Green Chromis (Chromis viridis)

These are plankton-feeding members of the damselfish family from the Indo-Pacific region. Several very similar species also occur on coral reefs in the Caribbean and Florida Keys. Except for breeding individuals guarding clutches of eggs, green chromis typically live in schools in the vicinity of branching stony corals. They hover over the corals and feed on small planktonic creatures that drift past, quickly retreating into the protection of the coral branches at the first sign of danger.

Relatives of green chromis:

There are also numerous other species of damselfish that live in coral reef areas around the world. While some of these are also schooling plankon feeders (e.g., the striped seargeant majors so often seen schooling at coral reefs), many others are very pugnaceous fish that defend feeding and breeding territories against threats both large and small. Many of these territorial damselfish maintain algae farms on a patch of reef by clearing the patch of any live corals, by selectively removing inappropriate algal species, and by driving off herbivorous fish such as tangs and other surgeonfish. These damsels feed on the algae and/or the small invertebrates that live among the algae.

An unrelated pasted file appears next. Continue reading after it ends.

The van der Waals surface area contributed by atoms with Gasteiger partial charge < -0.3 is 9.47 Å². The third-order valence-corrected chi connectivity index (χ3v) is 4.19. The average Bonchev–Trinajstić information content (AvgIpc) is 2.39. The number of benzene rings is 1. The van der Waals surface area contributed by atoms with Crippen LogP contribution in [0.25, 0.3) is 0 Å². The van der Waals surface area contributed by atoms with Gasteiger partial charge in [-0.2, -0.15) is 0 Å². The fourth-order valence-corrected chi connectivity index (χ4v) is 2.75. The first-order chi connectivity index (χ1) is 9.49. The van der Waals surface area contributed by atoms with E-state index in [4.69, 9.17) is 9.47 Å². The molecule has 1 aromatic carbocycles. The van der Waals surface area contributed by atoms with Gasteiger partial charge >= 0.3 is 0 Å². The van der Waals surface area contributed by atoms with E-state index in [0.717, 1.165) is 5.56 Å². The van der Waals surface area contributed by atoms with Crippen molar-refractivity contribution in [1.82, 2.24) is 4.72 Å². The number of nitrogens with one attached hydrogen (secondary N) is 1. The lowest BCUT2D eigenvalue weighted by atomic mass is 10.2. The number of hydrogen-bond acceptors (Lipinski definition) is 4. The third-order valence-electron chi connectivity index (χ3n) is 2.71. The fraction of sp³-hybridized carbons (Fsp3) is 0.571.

Also included in the damselfish family are the clownfish of the Indo-Pacific region. Clownfish typically live in pairs, and in the wild are always found living among the tentacles of a stinging sea anemone (clownfish are immune to the stings). The clownfish gain protection from larger predaceous fish that avoid the stinging tentacles, while the anemone is protected from anemone-eating butterfly fish, which are driven off by the territorial clownfish.